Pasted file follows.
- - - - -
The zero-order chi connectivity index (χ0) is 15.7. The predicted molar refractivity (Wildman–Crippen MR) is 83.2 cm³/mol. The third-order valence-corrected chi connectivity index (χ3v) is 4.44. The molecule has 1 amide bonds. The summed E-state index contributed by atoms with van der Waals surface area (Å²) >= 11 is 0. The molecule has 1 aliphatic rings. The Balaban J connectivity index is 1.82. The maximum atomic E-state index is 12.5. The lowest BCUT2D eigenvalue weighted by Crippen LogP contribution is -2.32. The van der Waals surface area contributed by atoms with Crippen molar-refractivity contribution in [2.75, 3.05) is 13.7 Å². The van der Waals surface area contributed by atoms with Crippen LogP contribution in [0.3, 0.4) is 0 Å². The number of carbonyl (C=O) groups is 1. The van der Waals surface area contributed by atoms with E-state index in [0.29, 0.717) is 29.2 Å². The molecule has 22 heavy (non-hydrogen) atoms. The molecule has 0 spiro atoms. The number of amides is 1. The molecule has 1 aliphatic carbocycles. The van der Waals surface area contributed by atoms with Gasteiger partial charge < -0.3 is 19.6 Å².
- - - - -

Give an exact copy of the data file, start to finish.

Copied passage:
The zero-order chi connectivity index (χ0) is 15.7. The predicted molar refractivity (Wildman–Crippen MR) is 83.2 cm³/mol. The third-order valence-corrected chi connectivity index (χ3v) is 4.44. The molecule has 1 amide bonds. The summed E-state index contributed by atoms with van der Waals surface area (Å²) >= 11 is 0. The molecule has 1 aliphatic rings. The Balaban J connectivity index is 1.82. The maximum atomic E-state index is 12.5. The lowest BCUT2D eigenvalue weighted by Crippen LogP contribution is -2.32. The van der Waals surface area contributed by atoms with Crippen molar-refractivity contribution in [2.75, 3.05) is 13.7 Å². The van der Waals surface area contributed by atoms with Crippen LogP contribution in [0.3, 0.4) is 0 Å². The number of carbonyl (C=O) groups is 1. The van der Waals surface area contributed by atoms with E-state index in [0.29, 0.717) is 29.2 Å². The molecule has 22 heavy (non-hydrogen) atoms. The molecule has 0 spiro atoms. The number of amides is 1. The molecule has 1 aliphatic carbocycles. The van der Waals surface area contributed by atoms with Gasteiger partial charge < -0.3 is 19.6 Å².